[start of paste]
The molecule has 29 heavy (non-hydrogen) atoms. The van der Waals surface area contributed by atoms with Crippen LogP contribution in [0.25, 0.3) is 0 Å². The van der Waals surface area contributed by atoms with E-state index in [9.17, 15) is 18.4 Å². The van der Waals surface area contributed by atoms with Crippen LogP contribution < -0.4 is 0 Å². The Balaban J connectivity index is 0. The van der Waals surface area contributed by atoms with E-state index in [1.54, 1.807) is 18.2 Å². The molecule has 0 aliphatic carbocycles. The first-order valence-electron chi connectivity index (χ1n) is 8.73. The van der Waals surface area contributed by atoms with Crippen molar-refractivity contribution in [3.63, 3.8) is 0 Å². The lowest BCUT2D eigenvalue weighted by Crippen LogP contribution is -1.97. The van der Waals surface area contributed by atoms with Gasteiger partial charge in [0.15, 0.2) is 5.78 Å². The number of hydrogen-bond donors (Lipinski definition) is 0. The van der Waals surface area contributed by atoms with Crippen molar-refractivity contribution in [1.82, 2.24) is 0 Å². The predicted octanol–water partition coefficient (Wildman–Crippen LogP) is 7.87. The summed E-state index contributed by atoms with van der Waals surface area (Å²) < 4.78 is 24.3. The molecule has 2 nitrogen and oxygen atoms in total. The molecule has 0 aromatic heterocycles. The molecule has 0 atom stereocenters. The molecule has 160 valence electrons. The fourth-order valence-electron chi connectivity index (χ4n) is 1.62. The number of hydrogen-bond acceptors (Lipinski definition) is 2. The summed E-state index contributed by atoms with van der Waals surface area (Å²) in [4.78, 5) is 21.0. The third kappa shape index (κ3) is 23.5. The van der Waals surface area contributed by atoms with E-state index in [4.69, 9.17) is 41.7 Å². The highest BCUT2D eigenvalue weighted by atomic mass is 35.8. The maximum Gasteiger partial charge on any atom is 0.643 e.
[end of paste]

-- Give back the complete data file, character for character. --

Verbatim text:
The molecule has 29 heavy (non-hydrogen) atoms. The van der Waals surface area contributed by atoms with Crippen LogP contribution in [0.25, 0.3) is 0 Å². The van der Waals surface area contributed by atoms with E-state index in [9.17, 15) is 18.4 Å². The van der Waals surface area contributed by atoms with Crippen LogP contribution < -0.4 is 0 Å². The Balaban J connectivity index is 0. The van der Waals surface area contributed by atoms with E-state index in [1.54, 1.807) is 18.2 Å². The molecule has 0 aliphatic carbocycles. The first-order valence-electron chi connectivity index (χ1n) is 8.73. The van der Waals surface area contributed by atoms with Crippen molar-refractivity contribution in [3.63, 3.8) is 0 Å². The lowest BCUT2D eigenvalue weighted by Crippen LogP contribution is -1.97. The van der Waals surface area contributed by atoms with Gasteiger partial charge in [0.15, 0.2) is 5.78 Å². The number of hydrogen-bond donors (Lipinski definition) is 0. The van der Waals surface area contributed by atoms with Crippen molar-refractivity contribution in [1.82, 2.24) is 0 Å². The predicted octanol–water partition coefficient (Wildman–Crippen LogP) is 7.87. The summed E-state index contributed by atoms with van der Waals surface area (Å²) < 4.78 is 24.3. The molecule has 2 nitrogen and oxygen atoms in total. The molecule has 0 aromatic heterocycles. The molecule has 0 atom stereocenters. The molecule has 160 valence electrons. The fourth-order valence-electron chi connectivity index (χ4n) is 1.62. The number of hydrogen-bond acceptors (Lipinski definition) is 2. The summed E-state index contributed by atoms with van der Waals surface area (Å²) in [4.78, 5) is 21.0. The third kappa shape index (κ3) is 23.5. The van der Waals surface area contributed by atoms with E-state index in [4.69, 9.17) is 41.7 Å². The highest BCUT2D eigenvalue weighted by atomic mass is 35.8. The maximum Gasteiger partial charge on any atom is 0.643 e.